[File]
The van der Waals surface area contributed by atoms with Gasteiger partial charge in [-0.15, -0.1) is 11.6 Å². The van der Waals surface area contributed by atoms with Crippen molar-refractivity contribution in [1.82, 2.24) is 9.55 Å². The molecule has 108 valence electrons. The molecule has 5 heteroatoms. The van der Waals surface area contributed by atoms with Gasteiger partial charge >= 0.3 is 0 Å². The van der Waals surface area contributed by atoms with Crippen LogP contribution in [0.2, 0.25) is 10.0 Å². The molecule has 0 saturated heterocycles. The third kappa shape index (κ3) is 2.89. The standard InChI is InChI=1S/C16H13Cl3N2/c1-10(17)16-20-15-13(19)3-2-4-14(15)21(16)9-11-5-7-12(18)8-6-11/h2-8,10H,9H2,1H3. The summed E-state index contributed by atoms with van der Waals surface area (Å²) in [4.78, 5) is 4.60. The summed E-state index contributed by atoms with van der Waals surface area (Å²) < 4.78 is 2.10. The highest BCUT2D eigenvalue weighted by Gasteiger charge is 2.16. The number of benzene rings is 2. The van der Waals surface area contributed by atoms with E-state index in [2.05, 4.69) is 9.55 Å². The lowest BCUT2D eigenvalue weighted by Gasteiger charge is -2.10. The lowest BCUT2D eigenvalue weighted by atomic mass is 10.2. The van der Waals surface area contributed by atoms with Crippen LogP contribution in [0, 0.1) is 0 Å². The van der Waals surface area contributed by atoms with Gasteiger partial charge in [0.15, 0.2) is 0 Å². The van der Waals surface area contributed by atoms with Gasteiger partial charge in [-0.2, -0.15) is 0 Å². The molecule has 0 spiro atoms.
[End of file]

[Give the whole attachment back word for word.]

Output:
The van der Waals surface area contributed by atoms with Gasteiger partial charge in [-0.15, -0.1) is 11.6 Å². The van der Waals surface area contributed by atoms with Crippen molar-refractivity contribution in [1.82, 2.24) is 9.55 Å². The molecule has 108 valence electrons. The molecule has 5 heteroatoms. The van der Waals surface area contributed by atoms with Gasteiger partial charge >= 0.3 is 0 Å². The van der Waals surface area contributed by atoms with Crippen LogP contribution in [0.2, 0.25) is 10.0 Å². The molecule has 0 saturated heterocycles. The third kappa shape index (κ3) is 2.89. The standard InChI is InChI=1S/C16H13Cl3N2/c1-10(17)16-20-15-13(19)3-2-4-14(15)21(16)9-11-5-7-12(18)8-6-11/h2-8,10H,9H2,1H3. The summed E-state index contributed by atoms with van der Waals surface area (Å²) in [4.78, 5) is 4.60. The summed E-state index contributed by atoms with van der Waals surface area (Å²) < 4.78 is 2.10. The highest BCUT2D eigenvalue weighted by Gasteiger charge is 2.16. The number of benzene rings is 2. The van der Waals surface area contributed by atoms with E-state index in [2.05, 4.69) is 9.55 Å². The lowest BCUT2D eigenvalue weighted by Gasteiger charge is -2.10. The lowest BCUT2D eigenvalue weighted by atomic mass is 10.2. The van der Waals surface area contributed by atoms with Crippen LogP contribution in [0, 0.1) is 0 Å². The van der Waals surface area contributed by atoms with Gasteiger partial charge in [0.15, 0.2) is 0 Å². The van der Waals surface area contributed by atoms with Gasteiger partial charge in [-0.2, -0.15) is 0 Å². The molecule has 0 spiro atoms.